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For their own good
Fifty years ago, they were screwed-up kids sent to the Florida School for Boys to be straightened out. But now they are screwed-up men, scarred by the whippings they endured. Read the story and see a video and portrait gallery.
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2005 World Series
Ex-Ray Blum's reality exceeds his dreams
By MARC TOPKIN
Published October 27, 2005
HOUSTON - Geoff Blum admits there have been times, such as the April 2004 day he had a heated dugout confrontation with then-Rays manager Lou Piniella, when he didn't know where his baseball career was headed.
But early Wednesday morning, after ending the longest game in World Series history with the biggest hit of his life, he knew he'd likely end up among baseball's postseason legends, with his bat headed to Cooperstown.
"It's incredibly surreal," Blum said before Wednesday's game, still in disbelief despite watching numerous replays and getting dozens of congratulatory calls. "You try to imagine these situations and how you'd do. My imagination didn't live up to the reality."
It would have been hard for anyone to imagine this:
A guy who'd gone 21 days without playing, 24 days without a hit and 56 days without driving in a run hitting a home run against his former Astros teammates in the 14th inning of the longest World Series game to put the White Sox on the brink of their first championship in 88 years.
Blum's blast that gave the Sox a 7-5 win was only part of the seemingly neverending story:
At 5 hours and 41 minutes it was the longest game in Series history by a numbing 50 minutes, surpassing the 4:51 opener of the 2000 Mets-Yankees matchup.
At 14 innings, it matched the longest as Boston beat Brooklyn in Game 2 of the 1916 Series - with winner Babe Ruth and loser Sherry Smith both pitching complete games.
After Jason Lane's homer to lead off the fourth, the Astros sent 47 men to the plate and got exactly one hit, going 1-for-34 with 11 walks, a hit batter and an error.
The 17 pitchers combined to throw 482 pitches, including 194 balls.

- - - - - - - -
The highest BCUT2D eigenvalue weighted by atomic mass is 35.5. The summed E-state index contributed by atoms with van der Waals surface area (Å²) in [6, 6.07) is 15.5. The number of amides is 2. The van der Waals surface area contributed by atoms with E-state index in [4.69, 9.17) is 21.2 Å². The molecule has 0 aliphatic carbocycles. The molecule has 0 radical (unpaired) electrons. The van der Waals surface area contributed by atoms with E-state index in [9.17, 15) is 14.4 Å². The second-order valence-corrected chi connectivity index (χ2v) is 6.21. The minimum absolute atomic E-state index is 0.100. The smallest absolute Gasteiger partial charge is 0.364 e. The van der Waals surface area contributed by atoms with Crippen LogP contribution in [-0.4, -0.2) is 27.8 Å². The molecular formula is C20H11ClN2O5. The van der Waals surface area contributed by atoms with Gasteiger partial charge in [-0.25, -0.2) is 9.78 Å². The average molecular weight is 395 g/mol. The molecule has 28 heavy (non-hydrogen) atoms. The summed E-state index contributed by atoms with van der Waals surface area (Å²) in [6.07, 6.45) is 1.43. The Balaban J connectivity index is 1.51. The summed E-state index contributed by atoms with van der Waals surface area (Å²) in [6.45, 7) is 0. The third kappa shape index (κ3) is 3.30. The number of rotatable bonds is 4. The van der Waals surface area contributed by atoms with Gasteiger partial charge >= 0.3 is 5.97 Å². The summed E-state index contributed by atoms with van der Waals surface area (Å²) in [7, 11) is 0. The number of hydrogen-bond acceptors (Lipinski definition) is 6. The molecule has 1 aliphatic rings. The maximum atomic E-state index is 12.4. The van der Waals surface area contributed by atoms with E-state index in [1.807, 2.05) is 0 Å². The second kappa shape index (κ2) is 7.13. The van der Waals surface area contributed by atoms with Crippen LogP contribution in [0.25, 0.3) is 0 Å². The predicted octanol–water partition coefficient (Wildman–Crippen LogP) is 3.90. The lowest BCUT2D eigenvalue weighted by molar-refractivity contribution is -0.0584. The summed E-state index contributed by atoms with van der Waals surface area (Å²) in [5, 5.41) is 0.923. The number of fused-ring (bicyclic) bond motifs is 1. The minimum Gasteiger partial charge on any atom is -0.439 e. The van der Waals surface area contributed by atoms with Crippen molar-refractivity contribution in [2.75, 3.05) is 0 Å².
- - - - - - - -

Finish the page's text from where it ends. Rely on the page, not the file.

Chicago's Mark Buehrle became the first pitcher in Series history to have a start and a save in consecutive games.
Records set include pitchers (17) and players (43) used, men left on base (30) and walks (21 total, 12 issued by the Sox).
The Astros lifted off to a good start in Game 3, taking a 4-0 lead with ace Roy Oswalt on the mound. The Sox rallied for five runs in the fifth. The Astros tied it in the eighth. And neither team could get a runner home until Blum, who hadn't played since Oct. 4, knocked a 2-and-0 pitch from Ezequiel Astacio on a line drive just over the rightfield fence.
"The first pitch I was definitely taking because I hadn't seen a pitch in three or four weeks," he said. "I wanted to gauge the velocity a little bit, see if I was seeing one ball or three."
The season has already been a blur for Blum. After being let go by the Rays, he signed with the Padres to be near his Southern California home. His wife had triplets, who required extended hospitalization. He was shocked, and saddened, to be traded in July to the White Sox. He adapted to a limited role in good but dark humor, joking often that he was only there for the champagne celebrations.
But when it mattered most, he came through.
"I've had about a hundred of these at-bats in my back yard with my brother and a couple of Wiffle balls," Blum said. "It means the world right now. It's the stuff dreams are made of."
Blum entered the game in the bottom of the 13th as part of a double switch, but he almost didn't get the chance. Sox manager Ozzie Guillen admitted Wednesday that he'd actually written Pablo Ozuna's name on his lineup card and decided at the last minute to use Blum because he was a switch-hitter and a better defensive second baseman.
Blum just appreciated the opportunity.
"It's pretty unbelievable how things worked out," he said. "It came down to the last man standing. We were running out of bodies on the bench and some of guys were getting tired and hungry. It worked out well."
Blum's time with the Rays didn't go well. Acquired for Brandon Backe and expected to compete for the starting third-base job, he had problems on the field (hitting .215) and issues with the staff, especially hitting coach Lee Elia and Piniella, and it became public during their pregame dugout confrontation in Boston.
"That was probably the beginning of the end that day," Blum said. "I always had faith in myself that things would work out, but at that given moment I was definitely questioning where things were going."
But early Wednesday, his biggest questions were whether he could get past first-base coach Tim Raines and make it all the way home.
"The first thing I'm thinking is how am I going to hit Tim Raines' hand and give him a high five and make it around the bases," Blum said. "I don't think I blinked or looked at anybody until I made it to home plate and knew it was for real."